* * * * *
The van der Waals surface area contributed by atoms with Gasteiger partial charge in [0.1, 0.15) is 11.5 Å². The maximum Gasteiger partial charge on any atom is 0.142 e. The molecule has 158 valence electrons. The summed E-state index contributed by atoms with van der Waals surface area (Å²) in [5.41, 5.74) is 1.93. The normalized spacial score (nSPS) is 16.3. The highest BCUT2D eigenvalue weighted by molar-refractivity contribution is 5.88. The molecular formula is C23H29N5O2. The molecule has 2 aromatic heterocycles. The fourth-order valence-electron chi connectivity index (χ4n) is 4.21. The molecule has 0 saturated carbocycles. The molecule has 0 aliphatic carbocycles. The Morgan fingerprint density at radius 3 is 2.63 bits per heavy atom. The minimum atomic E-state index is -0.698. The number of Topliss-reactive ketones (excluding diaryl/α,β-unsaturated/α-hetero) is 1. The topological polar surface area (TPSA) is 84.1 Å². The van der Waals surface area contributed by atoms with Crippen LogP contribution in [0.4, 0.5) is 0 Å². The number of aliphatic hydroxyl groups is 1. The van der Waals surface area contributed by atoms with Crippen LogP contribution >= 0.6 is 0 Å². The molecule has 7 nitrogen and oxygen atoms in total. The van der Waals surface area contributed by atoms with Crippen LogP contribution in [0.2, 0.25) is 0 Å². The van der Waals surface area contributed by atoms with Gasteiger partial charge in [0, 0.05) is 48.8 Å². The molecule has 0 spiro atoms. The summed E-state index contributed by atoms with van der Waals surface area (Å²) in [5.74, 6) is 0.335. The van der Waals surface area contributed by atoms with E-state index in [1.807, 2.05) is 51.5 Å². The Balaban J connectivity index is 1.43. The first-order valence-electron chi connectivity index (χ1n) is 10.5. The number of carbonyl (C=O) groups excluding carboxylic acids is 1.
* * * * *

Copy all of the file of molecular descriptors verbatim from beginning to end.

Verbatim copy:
The van der Waals surface area contributed by atoms with Gasteiger partial charge in [0.1, 0.15) is 11.5 Å². The maximum Gasteiger partial charge on any atom is 0.142 e. The molecule has 158 valence electrons. The summed E-state index contributed by atoms with van der Waals surface area (Å²) in [5.41, 5.74) is 1.93. The normalized spacial score (nSPS) is 16.3. The highest BCUT2D eigenvalue weighted by molar-refractivity contribution is 5.88. The molecular formula is C23H29N5O2. The molecule has 2 aromatic heterocycles. The fourth-order valence-electron chi connectivity index (χ4n) is 4.21. The molecule has 0 saturated carbocycles. The molecule has 0 aliphatic carbocycles. The Morgan fingerprint density at radius 3 is 2.63 bits per heavy atom. The minimum atomic E-state index is -0.698. The number of Topliss-reactive ketones (excluding diaryl/α,β-unsaturated/α-hetero) is 1. The topological polar surface area (TPSA) is 84.1 Å². The van der Waals surface area contributed by atoms with Crippen LogP contribution in [0.4, 0.5) is 0 Å². The number of aliphatic hydroxyl groups is 1. The van der Waals surface area contributed by atoms with Crippen LogP contribution >= 0.6 is 0 Å². The molecule has 7 nitrogen and oxygen atoms in total. The van der Waals surface area contributed by atoms with Crippen LogP contribution in [0.2, 0.25) is 0 Å². The van der Waals surface area contributed by atoms with Gasteiger partial charge in [0, 0.05) is 48.8 Å². The molecule has 0 spiro atoms. The summed E-state index contributed by atoms with van der Waals surface area (Å²) in [5.74, 6) is 0.335. The van der Waals surface area contributed by atoms with E-state index in [1.807, 2.05) is 51.5 Å². The Balaban J connectivity index is 1.43. The first-order valence-electron chi connectivity index (χ1n) is 10.5. The number of carbonyl (C=O) groups excluding carboxylic acids is 1.